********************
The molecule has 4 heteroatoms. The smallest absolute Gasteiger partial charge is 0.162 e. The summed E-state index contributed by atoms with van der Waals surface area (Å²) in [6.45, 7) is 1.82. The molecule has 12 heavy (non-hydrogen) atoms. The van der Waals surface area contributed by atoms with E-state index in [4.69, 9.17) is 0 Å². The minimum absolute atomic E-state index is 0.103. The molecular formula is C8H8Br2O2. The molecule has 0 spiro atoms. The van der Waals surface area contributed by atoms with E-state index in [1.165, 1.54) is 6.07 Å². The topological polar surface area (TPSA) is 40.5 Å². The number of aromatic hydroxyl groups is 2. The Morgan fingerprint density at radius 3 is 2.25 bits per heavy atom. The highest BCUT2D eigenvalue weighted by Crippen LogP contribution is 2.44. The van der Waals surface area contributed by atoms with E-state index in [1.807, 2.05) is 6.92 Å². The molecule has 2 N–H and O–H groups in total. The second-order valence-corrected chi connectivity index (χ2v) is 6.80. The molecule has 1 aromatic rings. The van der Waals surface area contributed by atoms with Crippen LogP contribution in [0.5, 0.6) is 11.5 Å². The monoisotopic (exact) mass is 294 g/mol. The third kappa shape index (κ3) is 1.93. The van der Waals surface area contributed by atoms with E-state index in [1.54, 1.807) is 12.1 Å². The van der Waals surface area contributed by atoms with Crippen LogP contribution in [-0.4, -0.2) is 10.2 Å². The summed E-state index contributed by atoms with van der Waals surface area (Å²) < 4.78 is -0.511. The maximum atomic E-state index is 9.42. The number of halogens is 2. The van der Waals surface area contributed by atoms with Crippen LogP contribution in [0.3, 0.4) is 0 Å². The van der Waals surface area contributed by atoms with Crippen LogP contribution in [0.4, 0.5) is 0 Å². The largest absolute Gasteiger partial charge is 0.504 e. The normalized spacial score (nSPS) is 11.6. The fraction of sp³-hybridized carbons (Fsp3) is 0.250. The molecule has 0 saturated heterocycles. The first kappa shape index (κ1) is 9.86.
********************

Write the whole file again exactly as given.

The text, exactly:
The molecule has 4 heteroatoms. The smallest absolute Gasteiger partial charge is 0.162 e. The summed E-state index contributed by atoms with van der Waals surface area (Å²) in [6.45, 7) is 1.82. The molecule has 12 heavy (non-hydrogen) atoms. The van der Waals surface area contributed by atoms with E-state index in [4.69, 9.17) is 0 Å². The minimum absolute atomic E-state index is 0.103. The molecular formula is C8H8Br2O2. The molecule has 0 spiro atoms. The van der Waals surface area contributed by atoms with E-state index in [1.165, 1.54) is 6.07 Å². The topological polar surface area (TPSA) is 40.5 Å². The number of aromatic hydroxyl groups is 2. The Morgan fingerprint density at radius 3 is 2.25 bits per heavy atom. The highest BCUT2D eigenvalue weighted by Crippen LogP contribution is 2.44. The van der Waals surface area contributed by atoms with E-state index in [1.807, 2.05) is 6.92 Å². The molecule has 2 N–H and O–H groups in total. The second-order valence-corrected chi connectivity index (χ2v) is 6.80. The molecule has 1 aromatic rings. The van der Waals surface area contributed by atoms with Crippen LogP contribution in [0.5, 0.6) is 11.5 Å². The monoisotopic (exact) mass is 294 g/mol. The third kappa shape index (κ3) is 1.93. The van der Waals surface area contributed by atoms with E-state index in [1.54, 1.807) is 12.1 Å². The van der Waals surface area contributed by atoms with Crippen LogP contribution in [-0.4, -0.2) is 10.2 Å². The summed E-state index contributed by atoms with van der Waals surface area (Å²) < 4.78 is -0.511. The maximum atomic E-state index is 9.42. The number of halogens is 2. The van der Waals surface area contributed by atoms with Crippen LogP contribution in [0.3, 0.4) is 0 Å². The van der Waals surface area contributed by atoms with Crippen LogP contribution in [0.4, 0.5) is 0 Å². The largest absolute Gasteiger partial charge is 0.504 e. The normalized spacial score (nSPS) is 11.6. The fraction of sp³-hybridized carbons (Fsp3) is 0.250. The molecule has 0 saturated heterocycles. The first kappa shape index (κ1) is 9.86.